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The years 1773-7 marked an unusually stable period in Mozart’s life. With the exception of a three-month stay in Munich (December 1774-March 1775) for the production of his opera La Finta Giardiniera, he remained solely in Salzburg. There he fulfilled his duties as Konzertmeister, composing for church, court and a circle of Salzburg patrons. In the earlier part of 1774 for example, he wrote the well-known Symphony in A major, K201, Bassoon Concerto, Concertone for two violins and orchestra, a set of keyboard variations and a number of works for the church, including two Mass settings. Mozart was acutely aware of the stylistic differences between these different genres. Though the K201 Symphony contains passages that could easily fit into a serenade, the serenade as a whole doesn’t demand such concentrated attention from its audience; the melodic style is more straightforward and there are fewer moments of contrapuntal intricacy. The emphasis is on a bright, entertaining style, full of contrast and colour. That said, the first and last three movements of K203 were widely circulated in the 1780s as a symphony, almost certainly one of a set of three offered for sale by manuscript music dealers in Vienna and Hamburg.
The first movement after the March begins with a slow introduction. Its serious mood is quickly dispelled by the atmosphere of light-hearted celebration in the following ‘Allegro assai’. During the course of the Serenade, different instruments come into prominence. Typical Salzburg practice involves the alternation of oboes and flutes (the same musicians played both instruments). The change to flutes gives a distinctive sound to the second of the three ‘Minuets’; in its ‘Trio’ section the first flute assumes a solo role, along with bassoon. Throughout the rest of the Serenade bassoons are not specified in the score, except in the introductory March where two are called for. In this case they play the same, quite prominent, part. This doesn’t mean the bassoons were silent elsewhere in the Serenade. Their role was the usual eighteenth-century one of reinforcing and helping to articulate the bass line.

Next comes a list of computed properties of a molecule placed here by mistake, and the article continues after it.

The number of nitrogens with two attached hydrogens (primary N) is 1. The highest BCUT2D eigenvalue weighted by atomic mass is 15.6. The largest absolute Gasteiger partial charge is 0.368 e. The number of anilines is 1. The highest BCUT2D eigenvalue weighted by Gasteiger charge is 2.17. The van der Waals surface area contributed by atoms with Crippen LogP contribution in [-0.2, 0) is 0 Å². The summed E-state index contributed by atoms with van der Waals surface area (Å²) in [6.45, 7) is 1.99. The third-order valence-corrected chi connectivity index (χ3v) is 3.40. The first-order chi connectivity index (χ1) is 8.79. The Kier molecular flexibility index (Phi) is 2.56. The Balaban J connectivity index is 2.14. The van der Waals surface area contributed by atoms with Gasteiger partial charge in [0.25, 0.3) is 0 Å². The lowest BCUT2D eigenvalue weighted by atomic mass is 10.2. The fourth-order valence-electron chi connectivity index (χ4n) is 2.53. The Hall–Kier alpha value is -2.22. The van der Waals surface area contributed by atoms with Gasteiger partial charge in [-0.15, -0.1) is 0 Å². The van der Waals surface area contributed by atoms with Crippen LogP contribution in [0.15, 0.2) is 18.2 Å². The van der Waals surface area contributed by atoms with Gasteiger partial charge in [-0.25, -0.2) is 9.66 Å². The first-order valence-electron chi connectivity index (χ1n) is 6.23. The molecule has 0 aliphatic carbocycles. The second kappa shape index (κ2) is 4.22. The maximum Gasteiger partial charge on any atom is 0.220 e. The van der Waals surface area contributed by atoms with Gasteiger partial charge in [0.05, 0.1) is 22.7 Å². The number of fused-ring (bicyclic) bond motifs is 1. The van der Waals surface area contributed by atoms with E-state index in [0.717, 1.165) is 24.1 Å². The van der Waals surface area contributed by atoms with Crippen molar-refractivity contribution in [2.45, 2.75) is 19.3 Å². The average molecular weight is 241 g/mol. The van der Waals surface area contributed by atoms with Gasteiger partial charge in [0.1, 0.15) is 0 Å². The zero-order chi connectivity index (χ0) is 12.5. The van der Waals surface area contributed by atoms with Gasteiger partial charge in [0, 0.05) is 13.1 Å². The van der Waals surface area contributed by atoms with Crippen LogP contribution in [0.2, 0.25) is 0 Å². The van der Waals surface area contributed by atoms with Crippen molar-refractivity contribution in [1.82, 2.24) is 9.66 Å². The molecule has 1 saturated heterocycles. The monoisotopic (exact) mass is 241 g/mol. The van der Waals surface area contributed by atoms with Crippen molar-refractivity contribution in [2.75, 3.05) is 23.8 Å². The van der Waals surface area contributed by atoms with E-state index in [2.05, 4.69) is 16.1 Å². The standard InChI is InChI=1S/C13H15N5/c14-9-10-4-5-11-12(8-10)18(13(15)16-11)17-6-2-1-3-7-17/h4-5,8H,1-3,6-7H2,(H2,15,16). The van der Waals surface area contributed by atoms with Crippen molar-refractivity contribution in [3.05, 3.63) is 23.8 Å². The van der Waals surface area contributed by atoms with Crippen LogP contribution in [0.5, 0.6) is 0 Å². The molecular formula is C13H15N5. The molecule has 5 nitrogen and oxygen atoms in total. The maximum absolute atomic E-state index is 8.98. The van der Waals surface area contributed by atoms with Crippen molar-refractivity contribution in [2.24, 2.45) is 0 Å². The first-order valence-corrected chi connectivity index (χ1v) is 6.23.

The first ‘Minuet’ is scored for strings alone. In F major, it forms the middle movement of the interpolated violin concerto, its melody cunningly fashioned from a single three-note motif. The outer movements of the concerto, ‘Andante’ and ‘Allegro’, are in B flat major. This is a high key for the horns, and their bright, ringing sound dominates the tutti passages. At the start of the ‘Andante’ the violas divide; the little staccato figures they play in conjunction with the oboes join up the violins’ melodic phrases. This gives an entirely original character to this lyrical movement.
The other ‘Andante’, in G major, functions as the Symphony’s slow movement and also has its own particular sound. This movement is scored for violins and begins with a rustling accompaniment figure reminiscent of a nocturnal breeze. One feature of this particularly beautiful piece is the prominent solo oboe, entrusted with the subsidiary theme in both exposition and recapitulation and unexpectedly returning again in an extended coda. Unusually, in this movement Mozart chooses to pitch the first and second horns in different keys, D major and G major. The reason for this takes us right back to the opening bars of the March. Here, too, the horn parts are unusual in being set not in the key of the work (D major), but five notes higher, in A major. Mozart exploits this higher tessitura to give the orchestra a brighter sound. This arrangement also allows him to answer the trumpets’ downward fanfare in the first bar, based on a D major chord, with a similar A major horn fanfare in bar two, outlining the dominant chord. These same two fanfares reappear (transposed to G major and D major) in the ‘Andante’, here forming a dialogue between the two horns. They provide a leitmotif for the entire work, appearing as the bass line at the start of the introduction to the first ‘Allegro’, during the allegro of the concerto (bass and solo violin in dialogue, with the horns joining in near the end of the movement) and played by the whole orchestra near the start of the finale.
Exceptionally, this Serenade has three minuets and Mozart saves the most splendid until last. With its proud, insistent rhythm and contrasting plaintive oboe solo in the ‘Trio’, it provides a perfect foil to the helter-skelter fun of the ‘Prestissimo’ finale. As a whole, the Serenade shows the eighteen-year-old composer writing in an easy, informal style, but showing great originality in the way he gives his work coherence, and able, through highly sophisticated appreciation of the sonorous and technical capabilities of the different instruments, to captivate his audience with a brilliant interplay of colour and rhythm.
from notes by Duncan Druce © 2008